This article presents a case study of sustained entrepreneurial growth by Kingdom Financial Holdings. It is one of the entrepreneurial banks that survived the financial crisis that started in Zimbabwe in 2003. The bank was established in 1994 by four entrepreneurial young bankers. It has grown significantly over the years. The case investigates the bank’s origin, growth and expansion. It concludes by summarizing lessons or principles that can be deduced from this case that may be applicable to entrepreneurs.
Profile of an entrepreneur: Nigel Chanakira
Nigel Chanakira was raised in the Highfield suburb of Harare in an entrepreneurial family. His father and uncle ran a public transport company Modern Express and later diversified into retail outlets. Nigel’s father later left the family business. I bought one of the stores and expanded it. During the school holidays, young Nigel, like the firstborn, would work in the stores. His parents, especially his mother, insisted that he should have an education first.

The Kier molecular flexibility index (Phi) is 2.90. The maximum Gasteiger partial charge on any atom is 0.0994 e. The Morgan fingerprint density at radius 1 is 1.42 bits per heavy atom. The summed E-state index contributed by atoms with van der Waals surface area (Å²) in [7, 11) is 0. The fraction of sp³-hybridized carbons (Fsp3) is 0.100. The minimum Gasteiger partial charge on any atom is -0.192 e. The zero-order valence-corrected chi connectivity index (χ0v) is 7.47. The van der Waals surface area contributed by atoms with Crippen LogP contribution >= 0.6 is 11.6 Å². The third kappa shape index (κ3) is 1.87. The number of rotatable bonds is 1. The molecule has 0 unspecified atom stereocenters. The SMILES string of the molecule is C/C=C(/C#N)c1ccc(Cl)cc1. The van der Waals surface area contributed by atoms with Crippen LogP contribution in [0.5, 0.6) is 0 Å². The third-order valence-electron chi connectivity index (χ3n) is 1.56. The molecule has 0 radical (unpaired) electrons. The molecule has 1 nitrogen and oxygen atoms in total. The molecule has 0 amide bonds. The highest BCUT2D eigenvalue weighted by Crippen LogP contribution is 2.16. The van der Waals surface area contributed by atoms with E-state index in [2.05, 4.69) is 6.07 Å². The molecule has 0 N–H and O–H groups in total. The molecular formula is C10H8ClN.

After completing high school, Nigel failed to enter a dentist or medical school, which were his first passions. In fact, his grades could only qualify him for the Bachelor of Arts degree at the University of Zimbabwe. However, I “sweet talked his way into a transfer” to the bachelor’s degree in economics. Academically, I have worked hard and utilized his strong competitiveness that developed in his sporting days. Nigel applied rigorously to his academic activities and passed his studies with outstanding grades, which opened the door to employment as an economist at the Reserve Bank of Zimbabwe (RBZ).